What A Gay Guy Learned From Painting His Nails

For the past month, I’ve wandered out into the world with a set of brightly painted fingernails. From the office to the gym, I’ve sported red nails, green nails, and even Halloween-inspired French tips to keep it seasonally relevant. Now it’s important to know that I never intended for my nails to be political or gendered. My reason for painting them stemmed from a need to curb nail biting, and not from a desire to embark on some exercise on internalized misogyny and homophobia. But as I have discovered over the past few weeks, operating outside of gender norms-intentionally or unintentionally ― is always political.

At first, I was nervous about what strangers would think of my nails. I’m incredibly self-conscious, and I’ve always refrained from doing anything that would garner negative attention. So in the beginning I hid my nails whenever I passed by someone whom I thought would judge them, but to my surprise, more people than not complimented them. Coworkers appreciated them and told me how much they looked forward to every new color. People on the street smiled at me upon seeing them, and friends didn’t bat an eye at my decision. Of course I received the odd stare or off-hand comment, but they didn’t affect me nearly as much as I had expected, and as time went by I actually found myself feeling more confident because I felt like I was taking ownership and pride in myself. Showing off my nails was like telling the world, “I don’t need you to like me to like myself.” It led to this realization that how you perceive yourself is more important than how others do, and that you have the power to ignore, reject, and rise above the negativity and self-loathing others throw at you. My nails helped me discover that I don’t want or need validation and acceptance from people who will only accept me on conditional terms. Any person who has problems with my nails is not a person I want in my life.

I have to be honest, however, and say that the experience hasn’t been entirely pleasant. There have been times when I have felt ashamed and embarrassed enough to want to wipe them clean. The first time was when I met my mentee, a 13-year-old boy from Chelsea. Before our first session, I considered removing my nail polish because I didn’t want to make him feel awkward or uncomfortable, but my friend reassured me to keep them. She told me that it could be a potential positive learning opportunity for him. When I showed up I discovered this wasn’t going to be the positive, eye-opening experience I was hoping for. The kids pointed and quietly snickered, and my heart sunk as I heard my mentee’s friend say “I thought you asked for a guy mentor.” In that moment, I wasn’t a confident guy who happened to have his nails painted — I was some sort of gender non-conforming “freak” to them. The experience reinforced the reality of what it’s like to do something outside of our toxic gender norms. It reminded me of just how painful it is to be completely rejected for something as insignificant as nail polish, and how deeply entrenched our notions of toxic masculinity and gender structures have become.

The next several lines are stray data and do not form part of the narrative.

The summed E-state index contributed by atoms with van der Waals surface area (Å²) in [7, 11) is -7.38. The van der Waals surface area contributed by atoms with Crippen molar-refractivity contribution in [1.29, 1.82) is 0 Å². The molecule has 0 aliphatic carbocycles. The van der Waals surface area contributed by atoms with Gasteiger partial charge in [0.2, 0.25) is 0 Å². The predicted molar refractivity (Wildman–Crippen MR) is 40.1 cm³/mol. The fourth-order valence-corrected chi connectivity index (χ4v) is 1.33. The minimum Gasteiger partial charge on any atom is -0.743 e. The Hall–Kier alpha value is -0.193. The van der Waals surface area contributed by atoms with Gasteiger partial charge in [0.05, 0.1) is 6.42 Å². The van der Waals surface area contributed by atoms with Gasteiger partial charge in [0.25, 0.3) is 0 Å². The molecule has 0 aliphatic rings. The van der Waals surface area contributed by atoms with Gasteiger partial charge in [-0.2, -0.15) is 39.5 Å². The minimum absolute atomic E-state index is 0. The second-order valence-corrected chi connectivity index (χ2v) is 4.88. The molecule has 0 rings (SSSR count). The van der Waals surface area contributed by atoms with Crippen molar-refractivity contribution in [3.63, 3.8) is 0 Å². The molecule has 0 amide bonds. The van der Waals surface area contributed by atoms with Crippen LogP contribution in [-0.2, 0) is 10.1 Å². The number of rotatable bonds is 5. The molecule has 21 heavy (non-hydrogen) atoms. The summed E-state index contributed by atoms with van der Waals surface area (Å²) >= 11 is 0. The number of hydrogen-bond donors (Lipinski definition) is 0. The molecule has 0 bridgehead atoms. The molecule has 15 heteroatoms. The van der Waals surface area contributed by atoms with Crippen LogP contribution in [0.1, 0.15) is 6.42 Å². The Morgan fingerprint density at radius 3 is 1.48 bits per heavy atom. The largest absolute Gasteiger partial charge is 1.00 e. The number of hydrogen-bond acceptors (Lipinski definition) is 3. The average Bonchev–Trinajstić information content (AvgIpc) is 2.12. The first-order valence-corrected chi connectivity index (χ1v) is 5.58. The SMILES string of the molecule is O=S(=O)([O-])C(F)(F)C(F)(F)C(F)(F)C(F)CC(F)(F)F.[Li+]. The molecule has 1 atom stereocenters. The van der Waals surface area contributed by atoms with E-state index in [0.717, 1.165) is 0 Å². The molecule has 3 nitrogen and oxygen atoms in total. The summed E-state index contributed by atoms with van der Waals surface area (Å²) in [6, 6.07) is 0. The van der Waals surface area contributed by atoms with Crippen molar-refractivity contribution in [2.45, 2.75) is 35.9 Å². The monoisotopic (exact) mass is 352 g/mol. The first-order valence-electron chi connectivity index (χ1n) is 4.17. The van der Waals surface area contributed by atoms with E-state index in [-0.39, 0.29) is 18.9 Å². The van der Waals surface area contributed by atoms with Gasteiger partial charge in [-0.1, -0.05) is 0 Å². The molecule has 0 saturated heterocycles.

Surprisingly, the most negative responses have come from other gay men. The last two guys I went out with felt compelled enough to comment on them. The first gentleman attempted to score brownie points by reassuring me he was “cool with them,” as if him somehow accepting my shortcomings was enough for me to go home with him. The second gentleman, however, was a little more transparent with his feelings. Upon seeing them, he said “what’s the deal with your nails?” When I explained that I simply liked nail polish, he followed up with “oh, you just didn’t seem like that kind of guy.” Later on in the date he said something along the lines of, “I think it’ll just look so weird when I have to look at your nail polish as you’re jacking me off.”

I was disgusted by his crude comment and the implications behind it. I knew when he said “that kind of guy” what he was really saying was “flamboyant and effeminate gay guy.” He was spewing internalized homophobia, emasculating me, and effectively invalidating trans, gender nonconforming, and queer people. He was effectively saying that femininity was bad, and that I was less attractive because I didn’t adhere to his rigid expectations of gender. I was no longer being rejected and dehumanized by closed-minded, inexperienced straight people — I was being rejected by the very people who were supposed to accept me the most. And in that moment, I realized I had an obligation to make my nails into something political — if not for me then for all of the other feminine and gender queer people. Because it didn’t matter if the act of painting my nails was relatively unimportant to me — it was important and vital to others. And to apologize for my nails or wipe them clean would be to validate the hateful, ignorant things others had to say. Wiping them clean would be an announcement to the world that I was right to feel ashamed and embarrassed for doing something outside of toxic gender structures, and it would only further legitimize the hatred and bigotry hurled at transgender and non-binary people on a daily basis. It would be taking a step back for the fight for gender equality, and it would be letting bullies win. And as a competitive queer, I have a problem with letting bullies win.

Two nights ago I cut my nails and removed the polish — not because of what that douche-bag or anyone else said to me. I cut them simply because they got too long and the polish chipped to the ugliest of degrees, and to be honest, I’ve felt a little less colorful and confident. But I’ll be painting them again soon, and I’ll make sure when I step out into the world again I’ll hold my head up high.

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